The US deputy attorney general has this week released a memo following the Department of Justice seeking emergency powers in the wake of the coronavirus pandemic.
If approved, they would allow judges to detain people indefinitely without a trial, according to Politico.
But it's the information quietly released in the memo which is even more shocking, as it implies that people could be prosecuted for transmitting coronavirus.
In relation to the "purposeful exposure and infection of others with COVID-19", it states:
Because coronavirus appears to meet the statutory definition of a ‘biological agent’ … such acts potentially could implicate the Nation’s terrorism-related statutes.
It also states that other coronavirus-related acts could be subject to criminal prosecution, such as “fraudulent offers to sell respirator masks with no intent of delivery,” “sales of fake testing kits,” and “prescription drug schemes”. The government is already cracking down on price gauging, which is when people inflate the prices of high-demand essential goods at a time of crisis (such as hand sanitiser or face masks).
It's unclear how the criminal justice system would define "purposeful exposure", and whether someone would have to know they were infected for this to apply. Currently the US is not testing all its citizens, and advice on who can get tested and when is unclear.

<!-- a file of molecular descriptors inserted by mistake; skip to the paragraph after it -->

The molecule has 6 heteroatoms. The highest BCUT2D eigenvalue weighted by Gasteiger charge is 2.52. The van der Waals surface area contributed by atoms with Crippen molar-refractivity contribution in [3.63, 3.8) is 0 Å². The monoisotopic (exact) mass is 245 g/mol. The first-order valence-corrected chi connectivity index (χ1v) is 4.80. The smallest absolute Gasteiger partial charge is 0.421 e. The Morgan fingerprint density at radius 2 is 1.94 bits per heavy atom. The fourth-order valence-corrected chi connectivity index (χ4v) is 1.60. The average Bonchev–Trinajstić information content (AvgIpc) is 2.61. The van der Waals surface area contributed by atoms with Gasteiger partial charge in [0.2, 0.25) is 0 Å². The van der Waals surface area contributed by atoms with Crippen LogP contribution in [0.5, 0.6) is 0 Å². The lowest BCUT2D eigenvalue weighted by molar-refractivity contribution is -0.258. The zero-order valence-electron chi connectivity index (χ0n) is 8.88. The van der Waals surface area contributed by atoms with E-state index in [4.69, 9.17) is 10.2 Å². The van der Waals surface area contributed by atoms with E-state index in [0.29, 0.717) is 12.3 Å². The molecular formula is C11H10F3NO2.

Vice President Pence initially discouraged Americans from getting tested unless they showed symptoms, but people who are experiencing symptoms have also reportedly been unable to access testing. Meanwhile Trump said the testing is going "very well" and claimed earlier this month that: "Anybody that wants a test can get a test." However, the current supply of testing is limited, as is the equipment and protective gear required to administer the test. According to the CDC, it's individual healthcare providers who determine who gets tested and who doesn't.
The implication of "purposeful exposure" would suggest people would need to know they were spreading the Covid-19 virus, but it could be assumed that someone experiencing the most common symptoms has a responsibility to avoid contact with others even if they have not had a definitive diagnosis.
While this is all somewhat hypothetical at the moment, earlier this week saw a New Jersey man charged with "making terroristic threats, harassment, and obstruction of justice" after he coughed in a supermarket worker's face and claimed he had the virus. The state attorney general said such behaviour is a “criminal offence that uses the coronavirus to generate panic or discord.”
This is not the first law of its kind. Many US states criminalise the intentional infection of diseases including tuberculosis, hepatitis C and – most famously – HIV. Many people argue that such laws further stigmatise people living with the conditions, and make them more vulnerable to being subject to marginalisation.
With coronavirus already leading to a rise in cases of racism against people of Asian descent (stoked by the president himself who cannot stop calling it the "Chinese virus" no matter how many times he's told that's a racist and inaccurate statement), the implementation of such laws could have worrying social consequences.